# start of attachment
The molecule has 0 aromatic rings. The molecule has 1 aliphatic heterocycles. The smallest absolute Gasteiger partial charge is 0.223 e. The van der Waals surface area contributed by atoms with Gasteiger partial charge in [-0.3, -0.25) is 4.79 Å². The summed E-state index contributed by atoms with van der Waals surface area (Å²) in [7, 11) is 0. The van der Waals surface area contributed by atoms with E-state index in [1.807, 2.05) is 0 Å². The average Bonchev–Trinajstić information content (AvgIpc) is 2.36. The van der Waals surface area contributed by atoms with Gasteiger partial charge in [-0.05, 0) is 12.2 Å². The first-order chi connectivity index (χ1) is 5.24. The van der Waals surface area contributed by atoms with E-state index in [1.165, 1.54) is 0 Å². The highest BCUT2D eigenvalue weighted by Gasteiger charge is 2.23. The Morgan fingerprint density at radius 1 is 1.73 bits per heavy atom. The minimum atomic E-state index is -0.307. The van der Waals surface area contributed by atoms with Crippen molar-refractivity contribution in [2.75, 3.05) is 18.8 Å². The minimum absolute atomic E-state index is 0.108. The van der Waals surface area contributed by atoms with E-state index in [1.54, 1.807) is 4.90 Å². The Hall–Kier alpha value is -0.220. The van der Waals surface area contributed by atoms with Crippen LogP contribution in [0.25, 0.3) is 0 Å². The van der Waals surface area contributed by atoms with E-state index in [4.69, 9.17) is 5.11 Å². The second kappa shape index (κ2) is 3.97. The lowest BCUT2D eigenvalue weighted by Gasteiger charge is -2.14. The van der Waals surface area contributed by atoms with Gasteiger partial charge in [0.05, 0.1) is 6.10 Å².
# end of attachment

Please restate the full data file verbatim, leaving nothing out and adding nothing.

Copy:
The molecule has 0 aromatic rings. The molecule has 1 aliphatic heterocycles. The smallest absolute Gasteiger partial charge is 0.223 e. The van der Waals surface area contributed by atoms with Gasteiger partial charge in [-0.3, -0.25) is 4.79 Å². The summed E-state index contributed by atoms with van der Waals surface area (Å²) in [7, 11) is 0. The van der Waals surface area contributed by atoms with E-state index in [1.807, 2.05) is 0 Å². The average Bonchev–Trinajstić information content (AvgIpc) is 2.36. The van der Waals surface area contributed by atoms with Gasteiger partial charge in [-0.05, 0) is 12.2 Å². The first-order chi connectivity index (χ1) is 5.24. The van der Waals surface area contributed by atoms with E-state index in [1.165, 1.54) is 0 Å². The highest BCUT2D eigenvalue weighted by Gasteiger charge is 2.23. The Morgan fingerprint density at radius 1 is 1.73 bits per heavy atom. The minimum atomic E-state index is -0.307. The van der Waals surface area contributed by atoms with Crippen molar-refractivity contribution in [2.75, 3.05) is 18.8 Å². The minimum absolute atomic E-state index is 0.108. The van der Waals surface area contributed by atoms with E-state index in [1.54, 1.807) is 4.90 Å². The Hall–Kier alpha value is -0.220. The van der Waals surface area contributed by atoms with Crippen LogP contribution in [0.25, 0.3) is 0 Å². The van der Waals surface area contributed by atoms with E-state index in [4.69, 9.17) is 5.11 Å². The second kappa shape index (κ2) is 3.97. The lowest BCUT2D eigenvalue weighted by Gasteiger charge is -2.14. The van der Waals surface area contributed by atoms with Gasteiger partial charge in [0.05, 0.1) is 6.10 Å².